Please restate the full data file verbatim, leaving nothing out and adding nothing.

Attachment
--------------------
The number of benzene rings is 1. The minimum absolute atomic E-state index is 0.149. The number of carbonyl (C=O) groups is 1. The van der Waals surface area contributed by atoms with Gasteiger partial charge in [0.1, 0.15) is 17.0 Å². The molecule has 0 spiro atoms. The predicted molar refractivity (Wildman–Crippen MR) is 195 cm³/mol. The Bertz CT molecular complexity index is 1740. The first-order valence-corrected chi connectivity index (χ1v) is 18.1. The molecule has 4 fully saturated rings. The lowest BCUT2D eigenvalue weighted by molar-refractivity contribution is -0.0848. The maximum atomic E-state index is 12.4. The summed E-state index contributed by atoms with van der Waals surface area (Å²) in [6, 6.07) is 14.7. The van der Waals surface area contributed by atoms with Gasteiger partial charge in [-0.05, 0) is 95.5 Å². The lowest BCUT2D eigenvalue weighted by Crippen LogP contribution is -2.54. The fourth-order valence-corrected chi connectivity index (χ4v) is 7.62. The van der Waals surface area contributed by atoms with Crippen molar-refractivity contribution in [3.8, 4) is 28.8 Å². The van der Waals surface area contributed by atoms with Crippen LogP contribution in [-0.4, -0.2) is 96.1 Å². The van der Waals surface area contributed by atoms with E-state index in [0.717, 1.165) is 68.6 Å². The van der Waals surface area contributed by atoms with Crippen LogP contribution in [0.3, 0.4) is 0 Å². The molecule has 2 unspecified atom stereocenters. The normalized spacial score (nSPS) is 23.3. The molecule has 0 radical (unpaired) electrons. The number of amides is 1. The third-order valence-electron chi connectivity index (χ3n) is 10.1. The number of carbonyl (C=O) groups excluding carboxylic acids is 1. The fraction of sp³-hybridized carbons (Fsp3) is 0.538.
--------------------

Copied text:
The number of benzene rings is 1. The minimum absolute atomic E-state index is 0.149. The number of carbonyl (C=O) groups is 1. The van der Waals surface area contributed by atoms with Gasteiger partial charge in [0.1, 0.15) is 17.0 Å². The molecule has 0 spiro atoms. The predicted molar refractivity (Wildman–Crippen MR) is 195 cm³/mol. The Bertz CT molecular complexity index is 1740. The first-order valence-corrected chi connectivity index (χ1v) is 18.1. The molecule has 4 fully saturated rings. The lowest BCUT2D eigenvalue weighted by molar-refractivity contribution is -0.0848. The maximum atomic E-state index is 12.4. The summed E-state index contributed by atoms with van der Waals surface area (Å²) in [6, 6.07) is 14.7. The van der Waals surface area contributed by atoms with Gasteiger partial charge in [-0.05, 0) is 95.5 Å². The lowest BCUT2D eigenvalue weighted by Crippen LogP contribution is -2.54. The fourth-order valence-corrected chi connectivity index (χ4v) is 7.62. The van der Waals surface area contributed by atoms with Crippen molar-refractivity contribution in [3.8, 4) is 28.8 Å². The van der Waals surface area contributed by atoms with Crippen LogP contribution in [-0.4, -0.2) is 96.1 Å². The van der Waals surface area contributed by atoms with E-state index in [0.717, 1.165) is 68.6 Å². The van der Waals surface area contributed by atoms with Crippen LogP contribution in [0.3, 0.4) is 0 Å². The molecule has 2 unspecified atom stereocenters. The normalized spacial score (nSPS) is 23.3. The molecule has 0 radical (unpaired) electrons. The number of amides is 1. The third-order valence-electron chi connectivity index (χ3n) is 10.1. The number of carbonyl (C=O) groups excluding carboxylic acids is 1. The fraction of sp³-hybridized carbons (Fsp3) is 0.538.